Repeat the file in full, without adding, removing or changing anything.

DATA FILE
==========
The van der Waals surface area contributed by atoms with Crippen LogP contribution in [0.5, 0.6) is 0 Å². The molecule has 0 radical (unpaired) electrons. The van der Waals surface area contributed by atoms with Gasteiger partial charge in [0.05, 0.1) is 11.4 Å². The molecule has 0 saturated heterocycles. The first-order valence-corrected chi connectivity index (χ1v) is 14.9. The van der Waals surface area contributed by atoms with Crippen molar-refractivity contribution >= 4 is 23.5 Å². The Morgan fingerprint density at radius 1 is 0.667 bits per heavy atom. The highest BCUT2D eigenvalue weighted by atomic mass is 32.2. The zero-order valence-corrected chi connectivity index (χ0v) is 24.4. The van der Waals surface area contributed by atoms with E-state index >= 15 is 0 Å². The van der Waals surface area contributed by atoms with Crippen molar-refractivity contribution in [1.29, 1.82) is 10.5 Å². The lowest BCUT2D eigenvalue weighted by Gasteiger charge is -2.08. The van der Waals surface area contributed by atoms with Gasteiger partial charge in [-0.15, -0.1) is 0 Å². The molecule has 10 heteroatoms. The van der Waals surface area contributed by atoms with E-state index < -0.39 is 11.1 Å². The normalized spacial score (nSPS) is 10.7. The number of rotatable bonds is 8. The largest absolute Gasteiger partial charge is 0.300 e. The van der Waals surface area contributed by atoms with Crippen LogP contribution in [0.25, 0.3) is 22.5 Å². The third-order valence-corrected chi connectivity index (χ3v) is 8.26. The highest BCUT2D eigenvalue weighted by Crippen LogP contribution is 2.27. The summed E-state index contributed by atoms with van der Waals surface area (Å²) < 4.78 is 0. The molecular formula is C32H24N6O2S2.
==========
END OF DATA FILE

The van der Waals surface area contributed by atoms with Crippen LogP contribution in [0.5, 0.6) is 0 Å². The molecule has 0 radical (unpaired) electrons. The van der Waals surface area contributed by atoms with Gasteiger partial charge in [0.05, 0.1) is 11.4 Å². The molecule has 0 saturated heterocycles. The first-order valence-corrected chi connectivity index (χ1v) is 14.9. The van der Waals surface area contributed by atoms with Crippen molar-refractivity contribution >= 4 is 23.5 Å². The Morgan fingerprint density at radius 1 is 0.667 bits per heavy atom. The highest BCUT2D eigenvalue weighted by atomic mass is 32.2. The zero-order valence-corrected chi connectivity index (χ0v) is 24.4. The van der Waals surface area contributed by atoms with E-state index >= 15 is 0 Å². The van der Waals surface area contributed by atoms with Crippen molar-refractivity contribution in [1.29, 1.82) is 10.5 Å². The lowest BCUT2D eigenvalue weighted by Gasteiger charge is -2.08. The van der Waals surface area contributed by atoms with Gasteiger partial charge in [-0.15, -0.1) is 0 Å². The molecule has 10 heteroatoms. The van der Waals surface area contributed by atoms with E-state index < -0.39 is 11.1 Å². The normalized spacial score (nSPS) is 10.7. The number of rotatable bonds is 8. The largest absolute Gasteiger partial charge is 0.300 e. The van der Waals surface area contributed by atoms with Crippen LogP contribution in [0.25, 0.3) is 22.5 Å². The third-order valence-corrected chi connectivity index (χ3v) is 8.26. The highest BCUT2D eigenvalue weighted by Crippen LogP contribution is 2.27. The summed E-state index contributed by atoms with van der Waals surface area (Å²) < 4.78 is 0. The molecular formula is C32H24N6O2S2.